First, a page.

KKK Initiation

A Klan initiation in Tipton, Indiana, November 1922. As head of the Indiana Ku Klux Klan, David Curtis Stephenson wielded enormous power in the state.

Flickr user Tipton Genealogy

Coffins in a Bottle

For much of the 20th century the instrument of many murders, suicides, and accidental deaths could be bought at the local drugstore.

Rebellious, confident, and wildly popular, Olive Thomas was the prototypical Jazz Age flapper, a star of Broadway’s Ziegfeld Follies and many Hollywood films. Thomas married actor Jack Pickford (brother of famous actress Mary Pickford) in secret in 1916. Their relationship was passionate, but it was reckless and strained by the constant travel demands of their careers. In August 1920 the couple sailed to Paris in hopes of salvaging their marriage. What happened on a September night in a suite at the Hotel Ritz would spark a Hollywood scandal.

Jack Pickford had been using a powerful poison, mercury bichloride, to treat a syphilis infection; he would rub a solution of the medicine on his skin before going to bed. After one drunken night on the town Thomas had trouble sleeping. According to her husband she went to the bathroom and swallowed a lethal dose of Pickford’s medicine. Whether it was a mistake made in the dark or an attempt at suicide was never determined. Thomas was rushed to the hospital, but it was too late. She died five days later. Police ruled Thomas’s death an accident, but rumors of murder lingered and controversy dogged Pickford.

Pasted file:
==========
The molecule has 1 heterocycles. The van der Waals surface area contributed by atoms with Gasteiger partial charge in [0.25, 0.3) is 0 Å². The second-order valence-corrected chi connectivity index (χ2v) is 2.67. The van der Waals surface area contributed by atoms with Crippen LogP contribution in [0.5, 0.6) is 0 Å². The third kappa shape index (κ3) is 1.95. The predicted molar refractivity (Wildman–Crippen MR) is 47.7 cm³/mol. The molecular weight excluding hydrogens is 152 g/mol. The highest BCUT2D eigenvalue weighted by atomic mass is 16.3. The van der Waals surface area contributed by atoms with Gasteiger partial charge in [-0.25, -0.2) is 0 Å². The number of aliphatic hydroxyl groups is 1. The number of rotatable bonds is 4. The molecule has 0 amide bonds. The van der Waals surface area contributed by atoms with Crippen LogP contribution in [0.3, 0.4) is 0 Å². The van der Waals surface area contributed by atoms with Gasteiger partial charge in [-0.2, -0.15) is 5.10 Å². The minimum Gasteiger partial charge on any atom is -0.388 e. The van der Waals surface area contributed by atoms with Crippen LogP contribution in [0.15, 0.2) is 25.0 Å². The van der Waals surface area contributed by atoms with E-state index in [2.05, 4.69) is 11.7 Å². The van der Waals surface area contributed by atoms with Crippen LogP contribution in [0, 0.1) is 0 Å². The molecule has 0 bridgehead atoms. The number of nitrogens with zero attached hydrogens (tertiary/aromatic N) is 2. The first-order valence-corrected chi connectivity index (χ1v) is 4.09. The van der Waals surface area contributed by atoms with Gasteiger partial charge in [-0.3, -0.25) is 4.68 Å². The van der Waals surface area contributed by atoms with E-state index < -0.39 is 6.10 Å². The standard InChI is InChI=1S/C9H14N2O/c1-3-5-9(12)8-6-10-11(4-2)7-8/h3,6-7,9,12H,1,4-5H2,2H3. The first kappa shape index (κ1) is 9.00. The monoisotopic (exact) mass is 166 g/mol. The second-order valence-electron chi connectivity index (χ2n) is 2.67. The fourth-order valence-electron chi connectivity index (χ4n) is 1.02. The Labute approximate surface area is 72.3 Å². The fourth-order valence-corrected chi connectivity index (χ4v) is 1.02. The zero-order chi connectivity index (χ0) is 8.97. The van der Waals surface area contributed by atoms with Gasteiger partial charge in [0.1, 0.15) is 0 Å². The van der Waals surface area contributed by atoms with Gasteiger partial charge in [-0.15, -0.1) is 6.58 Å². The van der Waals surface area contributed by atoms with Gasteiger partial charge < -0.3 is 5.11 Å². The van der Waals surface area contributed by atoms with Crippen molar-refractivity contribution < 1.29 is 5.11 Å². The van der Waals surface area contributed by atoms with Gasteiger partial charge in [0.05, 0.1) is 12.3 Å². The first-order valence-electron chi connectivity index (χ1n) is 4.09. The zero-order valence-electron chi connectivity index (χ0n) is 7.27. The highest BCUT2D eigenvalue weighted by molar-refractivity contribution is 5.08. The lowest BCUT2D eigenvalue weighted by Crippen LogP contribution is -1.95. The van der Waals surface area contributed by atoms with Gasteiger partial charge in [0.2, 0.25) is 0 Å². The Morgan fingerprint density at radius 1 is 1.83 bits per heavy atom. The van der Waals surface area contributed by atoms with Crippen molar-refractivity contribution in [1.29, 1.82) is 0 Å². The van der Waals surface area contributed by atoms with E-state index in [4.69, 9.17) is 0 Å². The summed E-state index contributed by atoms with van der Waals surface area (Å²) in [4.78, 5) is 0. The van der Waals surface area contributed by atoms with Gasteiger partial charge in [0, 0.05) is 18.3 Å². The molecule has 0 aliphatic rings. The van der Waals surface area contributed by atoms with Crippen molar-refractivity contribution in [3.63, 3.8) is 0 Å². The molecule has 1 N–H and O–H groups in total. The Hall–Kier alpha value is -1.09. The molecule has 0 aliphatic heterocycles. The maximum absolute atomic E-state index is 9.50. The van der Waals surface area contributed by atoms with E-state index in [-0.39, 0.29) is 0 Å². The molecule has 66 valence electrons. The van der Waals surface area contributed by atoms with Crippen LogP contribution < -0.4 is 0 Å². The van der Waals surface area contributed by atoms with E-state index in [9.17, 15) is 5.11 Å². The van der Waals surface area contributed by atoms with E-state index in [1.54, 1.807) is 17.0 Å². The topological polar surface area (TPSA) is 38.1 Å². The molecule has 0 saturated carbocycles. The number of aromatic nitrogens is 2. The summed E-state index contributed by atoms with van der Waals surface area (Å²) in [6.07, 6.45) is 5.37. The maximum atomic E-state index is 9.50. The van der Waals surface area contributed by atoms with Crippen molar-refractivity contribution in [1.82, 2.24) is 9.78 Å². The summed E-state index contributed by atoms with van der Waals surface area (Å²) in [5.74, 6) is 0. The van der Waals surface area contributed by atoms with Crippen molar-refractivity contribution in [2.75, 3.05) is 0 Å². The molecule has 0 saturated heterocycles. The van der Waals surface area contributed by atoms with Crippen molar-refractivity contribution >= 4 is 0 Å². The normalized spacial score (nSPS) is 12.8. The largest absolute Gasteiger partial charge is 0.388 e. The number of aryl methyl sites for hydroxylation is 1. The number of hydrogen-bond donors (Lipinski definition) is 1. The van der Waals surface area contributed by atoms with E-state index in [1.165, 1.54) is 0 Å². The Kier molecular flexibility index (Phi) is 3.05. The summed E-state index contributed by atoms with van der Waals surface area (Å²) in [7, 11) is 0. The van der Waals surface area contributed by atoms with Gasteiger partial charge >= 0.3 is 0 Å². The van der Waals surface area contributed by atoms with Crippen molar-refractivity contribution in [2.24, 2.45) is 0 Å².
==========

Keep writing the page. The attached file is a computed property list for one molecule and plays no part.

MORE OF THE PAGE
Thomas’s poisoning by mercury bichloride wasn’t particularly odd. Newspaper articles during this time often reported suicides and accidental deaths from mercury bichloride; a headline from the July 29, 1913, San Francisco Call reads, “Girl Makes Great Mistake—Bichloride Is Not Candy.” But one case of mercury bichloride poisoning from 1925 appeared on the front page of nearly every newspaper in the country. That poisoning unearthed the vicious crimes of one of the most influential men in Indiana and destroyed the state’s most powerful political organization at the time, the Ku Klux Klan.

Newspaper articles reported numerous suicides and accidental deaths from mercury bichloride; a headline from the July 29, 1913, San Francisco Call reads, “Girl Makes Great Mistake—Bichloride Is Not Candy.”


David Curtis Stephenson, a portly 30-something with a round, plump face, joined the Indiana Ku Klux Klan in the early 1920s. In contrast to his unremarkable appearance Stephenson was witty and persuasive. No one knew where he came from, but rumors of his checkered past were brushed aside once he used his charm to recruit more than 250,000 new Klan members in just two years. Stephenson’s success rocketed him to the top of the Indiana Klan hierarchy. In 1923 he became Grand Dragon.

Stephenson forged the state’s Klan into a powerful political fundraiser and reliable voting bloc, one with the size and discipline to dictate who got elected to state offices and how those men voted once they were installed. Through this arrangement Stephenson could influence most bills that passed through the state legislature. He handpicked the mayor of Indianapolis as well as the governor of Indiana, Ed Jackson. It was at Jackson’s inaugural banquet that Stephenson first met Madge Augustine Oberholtzer.

Oberholtzer, an attractive 28-year-old Indianapolis educator, attended the banquet with the event’s planner, Stanley Hill. The two were dating, but that didn’t stop Stephenson from asking Oberholtzer to dance. As they swayed to the music, Stephenson may have bragged that he single-handedly got Jackson elected. He might have also revealed his aspirations for becoming a senator and eventually president of the United States. Oberholtzer was impressed.